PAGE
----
Santa Clara County gets windfall from opioid settlement
A small dose of fentanyl, such as the two milligrams pictured here, is enough to kill a person. Image courtesy of the Drug Enforcement Administration.

    Santa Clara County is flush with millions of dollars from a nationwide opioid settlement. But how to spend it is still up for debate.

    Local health officials received $5.8 million from the first installment, with the potential for up to $48 million over the next 18 years. The Santa Clara County Board of Supervisors wants to focus these initial dollars on teens and young adults ages 15-30 and unanimously approved the funding last week. Some in the community want to see those dollars more widely distributed for the expansion of chemical dependency facilities, in addition to education, prevention and treatment.

    Scott Largent, a homeless advocate who has been clean for seven years, said he worries the county is too focused on prevention. He said more funding needs to be directed toward rehabilitation centers that can take young people out of an environment where they can access drugs.

    “It’s the same thing, you know, over and over again,” he said. “I’ve always said we need a rehab about the size of Costco, but they need a place where people can literally go that’s not outpatient.”

    The county wants to allocate $1.51 million to expand outpatient treatment in up to 27 high schools in high-risk areas and $1.08 million to expand youth substance disorder treatment facilities. Nearly $800,000 will be used to hire outreach workers and purchase 6,000 Naloxone kits and 12,000 fentanyl test strips to be placed in community spaces where drug use is prevalent. About $201,000 will be used to improve data analysis between the behavioral health and public service departments and $200,000 to enhance advertising campaigns.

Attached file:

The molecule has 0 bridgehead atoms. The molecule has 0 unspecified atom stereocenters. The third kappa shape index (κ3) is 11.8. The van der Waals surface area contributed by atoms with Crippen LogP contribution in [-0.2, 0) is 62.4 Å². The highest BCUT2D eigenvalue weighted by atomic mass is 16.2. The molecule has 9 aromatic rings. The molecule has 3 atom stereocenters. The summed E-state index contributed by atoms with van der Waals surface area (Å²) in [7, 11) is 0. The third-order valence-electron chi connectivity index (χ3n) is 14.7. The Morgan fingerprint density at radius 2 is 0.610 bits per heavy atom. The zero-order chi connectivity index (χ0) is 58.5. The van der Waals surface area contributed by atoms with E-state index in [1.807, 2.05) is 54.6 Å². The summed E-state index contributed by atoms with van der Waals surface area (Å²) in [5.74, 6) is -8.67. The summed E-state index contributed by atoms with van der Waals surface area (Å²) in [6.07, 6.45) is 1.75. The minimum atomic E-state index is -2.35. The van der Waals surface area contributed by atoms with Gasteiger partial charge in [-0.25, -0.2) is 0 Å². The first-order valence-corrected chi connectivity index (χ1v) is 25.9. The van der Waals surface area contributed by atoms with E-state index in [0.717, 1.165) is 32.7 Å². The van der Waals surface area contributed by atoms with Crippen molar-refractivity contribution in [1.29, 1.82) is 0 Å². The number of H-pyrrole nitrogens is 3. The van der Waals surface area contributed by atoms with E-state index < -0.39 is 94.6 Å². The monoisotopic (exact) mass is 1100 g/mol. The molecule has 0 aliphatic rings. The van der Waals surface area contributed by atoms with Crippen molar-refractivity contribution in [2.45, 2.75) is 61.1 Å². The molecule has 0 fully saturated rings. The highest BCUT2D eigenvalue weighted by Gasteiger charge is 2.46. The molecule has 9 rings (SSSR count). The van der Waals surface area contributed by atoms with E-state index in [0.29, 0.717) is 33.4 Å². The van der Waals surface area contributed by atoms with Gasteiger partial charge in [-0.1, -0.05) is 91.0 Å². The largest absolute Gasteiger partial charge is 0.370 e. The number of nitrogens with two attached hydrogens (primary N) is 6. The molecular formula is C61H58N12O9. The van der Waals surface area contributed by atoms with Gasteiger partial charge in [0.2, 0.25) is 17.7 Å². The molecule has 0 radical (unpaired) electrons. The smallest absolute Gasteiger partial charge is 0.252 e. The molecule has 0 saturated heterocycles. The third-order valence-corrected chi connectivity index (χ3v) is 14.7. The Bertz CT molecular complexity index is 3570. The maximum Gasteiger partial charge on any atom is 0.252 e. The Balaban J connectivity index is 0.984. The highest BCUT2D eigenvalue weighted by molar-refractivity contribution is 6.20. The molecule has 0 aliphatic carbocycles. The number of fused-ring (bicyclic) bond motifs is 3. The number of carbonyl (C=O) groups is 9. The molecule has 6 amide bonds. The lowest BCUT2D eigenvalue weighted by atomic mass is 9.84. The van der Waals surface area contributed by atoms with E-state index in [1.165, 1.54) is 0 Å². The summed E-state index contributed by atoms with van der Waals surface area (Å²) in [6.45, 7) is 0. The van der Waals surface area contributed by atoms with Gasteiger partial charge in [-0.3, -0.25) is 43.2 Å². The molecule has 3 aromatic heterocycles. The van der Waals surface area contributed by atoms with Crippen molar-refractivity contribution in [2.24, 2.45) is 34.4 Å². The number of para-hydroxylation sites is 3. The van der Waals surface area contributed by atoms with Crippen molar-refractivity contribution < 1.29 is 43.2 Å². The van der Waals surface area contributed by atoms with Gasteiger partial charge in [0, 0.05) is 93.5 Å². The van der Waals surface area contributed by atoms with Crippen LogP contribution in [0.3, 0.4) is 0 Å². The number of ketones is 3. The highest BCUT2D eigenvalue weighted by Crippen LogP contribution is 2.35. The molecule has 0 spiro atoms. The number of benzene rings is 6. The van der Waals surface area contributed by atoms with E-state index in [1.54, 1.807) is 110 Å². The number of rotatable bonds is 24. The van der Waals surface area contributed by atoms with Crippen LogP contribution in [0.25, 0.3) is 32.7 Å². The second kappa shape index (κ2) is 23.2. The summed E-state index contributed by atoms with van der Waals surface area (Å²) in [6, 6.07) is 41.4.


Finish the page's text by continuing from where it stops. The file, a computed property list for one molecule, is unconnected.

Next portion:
Zelia Faria Costa, director of the Children, Youth and Family System of Care for the county, said the goal of the outpatient program is to engage young people in school through a peer support program. The program would inform students about the dangers of taking drugs and provide a support system for students with an addiction.

    “We really need to spend the time and be thoughtful about how we work with young people, providing that time of engagement with them and then a warm handoff to a clinician that can do the treatment services,” she said at the recent meeting.

    The county, along with 3,000 other local governments nationwide, reached a settlement in 2021 with opioid manufacturer Janssen Pharmaceuticals and other manufacturers and distributors for damages caused to communities from drug addiction.

    Over the last three years, fentanyl overdoses in Santa Clara County have increased 300%, according to officials. Supervisor Cindy Chavez said this year there have been 33 fentanyl-related deaths.

    Josh Selo, CEO of the Bill Wilson Center, has seen the effects of the opioid crisis firsthand. In the past four months, one of the youth receiving services from the center died from an opioid overdose.

    Selo, who has two young daughters, said he wants to see adults and schools regularly interact with children about the opioid crisis.

    “For me, it’s the after school staff at the YMCA, and the person who does the dance lessons at my kids’ middle school,” he told San José Spotlight. “These are the people who see my kids on a daily basis.”

    But Selo said educating adults in the community is just the first step to address the problem.

    “That’s just a minimum entry point,” he said. “We need to do so much more if we feel that we can appropriately combat this.”

    Chavez said she wants more involvement from pediatricians to help spot problems with addiction. She added she wants to learn from the data gathered during this first installment to plan for the next tranche of funding.

    “Part of what I want to make sure we’re doing is using the evidence that we’re gaining to quickly be able to respond to the needs of our community in the most effective way possible,” Chavez told San José Spotlight.

    The board of supervisors will finalize the use of funding in September.

    Contact Annalise Freimarck at [email protected] or follow @annalise_ellen on Twitter.

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